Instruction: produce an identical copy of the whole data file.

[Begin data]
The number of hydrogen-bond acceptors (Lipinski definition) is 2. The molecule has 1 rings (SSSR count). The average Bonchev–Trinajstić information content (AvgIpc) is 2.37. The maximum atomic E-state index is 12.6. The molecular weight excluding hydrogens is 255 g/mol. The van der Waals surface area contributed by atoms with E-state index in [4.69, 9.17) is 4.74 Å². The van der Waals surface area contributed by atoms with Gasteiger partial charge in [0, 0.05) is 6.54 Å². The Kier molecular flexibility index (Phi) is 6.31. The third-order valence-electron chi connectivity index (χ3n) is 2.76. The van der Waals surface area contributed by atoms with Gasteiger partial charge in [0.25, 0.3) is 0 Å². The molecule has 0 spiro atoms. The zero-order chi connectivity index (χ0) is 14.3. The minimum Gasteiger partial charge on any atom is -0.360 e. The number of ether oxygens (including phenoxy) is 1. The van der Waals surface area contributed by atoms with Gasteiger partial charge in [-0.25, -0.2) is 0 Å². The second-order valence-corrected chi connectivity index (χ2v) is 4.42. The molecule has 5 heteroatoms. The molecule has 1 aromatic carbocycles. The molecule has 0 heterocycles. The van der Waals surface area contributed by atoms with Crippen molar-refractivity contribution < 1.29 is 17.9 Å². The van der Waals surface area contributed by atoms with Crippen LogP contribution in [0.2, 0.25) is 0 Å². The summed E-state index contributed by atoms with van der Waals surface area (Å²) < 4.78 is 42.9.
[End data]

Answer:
The number of hydrogen-bond acceptors (Lipinski definition) is 2. The molecule has 1 rings (SSSR count). The average Bonchev–Trinajstić information content (AvgIpc) is 2.37. The maximum atomic E-state index is 12.6. The molecular weight excluding hydrogens is 255 g/mol. The van der Waals surface area contributed by atoms with E-state index in [4.69, 9.17) is 4.74 Å². The van der Waals surface area contributed by atoms with Gasteiger partial charge in [0, 0.05) is 6.54 Å². The Kier molecular flexibility index (Phi) is 6.31. The third-order valence-electron chi connectivity index (χ3n) is 2.76. The van der Waals surface area contributed by atoms with Gasteiger partial charge in [0.25, 0.3) is 0 Å². The molecule has 0 spiro atoms. The zero-order chi connectivity index (χ0) is 14.3. The minimum Gasteiger partial charge on any atom is -0.360 e. The number of ether oxygens (including phenoxy) is 1. The van der Waals surface area contributed by atoms with Gasteiger partial charge in [-0.25, -0.2) is 0 Å². The second-order valence-corrected chi connectivity index (χ2v) is 4.42. The molecule has 5 heteroatoms. The molecule has 1 aromatic carbocycles. The molecule has 0 heterocycles. The van der Waals surface area contributed by atoms with Crippen molar-refractivity contribution < 1.29 is 17.9 Å². The van der Waals surface area contributed by atoms with Crippen LogP contribution in [0.2, 0.25) is 0 Å². The summed E-state index contributed by atoms with van der Waals surface area (Å²) < 4.78 is 42.9.